Lesson 4: Thinking about space; 1, 2 and 3 dimensions
Grades: all, depending on the leading questions
| Possible Questions
What meanings can the word “dimensions” have? What are words which mean something similar?
What are examples of objects with 0, or 1, or 2 ,or 3 dimensions
Can you make a table (classify) these objects?
How does Rickey use ideas of dimensions in his sculptures?
Does the wind act differently for sculptures with different dimensions?
The questions can be very grade-dependent on the geometry skills of the class:
their understanding of ideas of point, line, area and volume can provide the focus for the lesson
- the lower grades can be qualitative and object-oriented; the higher grades can be quantitative.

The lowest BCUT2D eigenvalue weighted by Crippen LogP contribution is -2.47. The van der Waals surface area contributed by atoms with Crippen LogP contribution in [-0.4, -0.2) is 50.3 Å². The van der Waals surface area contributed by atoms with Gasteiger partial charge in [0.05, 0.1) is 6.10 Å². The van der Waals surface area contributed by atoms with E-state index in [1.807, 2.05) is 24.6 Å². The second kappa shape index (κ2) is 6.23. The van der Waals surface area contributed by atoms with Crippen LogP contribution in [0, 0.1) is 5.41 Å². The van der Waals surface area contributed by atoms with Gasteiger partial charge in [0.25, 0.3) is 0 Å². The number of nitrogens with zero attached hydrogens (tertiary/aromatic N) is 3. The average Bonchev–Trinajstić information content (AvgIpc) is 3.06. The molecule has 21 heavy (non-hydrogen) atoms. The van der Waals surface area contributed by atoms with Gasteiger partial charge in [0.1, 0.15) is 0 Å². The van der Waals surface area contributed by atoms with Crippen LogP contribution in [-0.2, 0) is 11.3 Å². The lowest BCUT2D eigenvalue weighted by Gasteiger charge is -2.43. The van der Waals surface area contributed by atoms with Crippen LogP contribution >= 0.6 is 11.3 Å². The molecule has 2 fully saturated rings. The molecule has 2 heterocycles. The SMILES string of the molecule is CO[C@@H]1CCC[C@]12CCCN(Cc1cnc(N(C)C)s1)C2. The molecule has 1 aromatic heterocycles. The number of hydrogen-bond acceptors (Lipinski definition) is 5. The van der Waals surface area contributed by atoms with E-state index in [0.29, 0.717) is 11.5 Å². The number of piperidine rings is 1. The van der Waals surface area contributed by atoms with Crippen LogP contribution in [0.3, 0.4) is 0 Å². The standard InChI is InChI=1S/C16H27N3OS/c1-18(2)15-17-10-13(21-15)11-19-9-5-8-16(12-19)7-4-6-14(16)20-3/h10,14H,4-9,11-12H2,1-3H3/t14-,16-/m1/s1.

Besides Rickey sculpture illustrations, you might need some simple example objects for them to begin the discussions.
At the end of the discussion, you need to get the class to realize how the wind will not affect a simple line, but the second and third dimensions of a Rickey sculpture are important so that the wind can “grab” the sculpture.
Hands-on group work - the groups should decide to build Rickey-like models with 1, 2, or 3 dimensions.
Summing up the experience: Whole class discussions
Comparing the different models - the different dimensional types should be compared -
e.g. which ones move most easily? And do the movements depend on the number of dimensions?
Why do old windmills and new “windfarms” look very different?
Extensions: What other things make the models move faster/slower?
How do the shapes of the different models determine the motion?
At the higher grades you can start to discuss the center of mass, and the mass distributions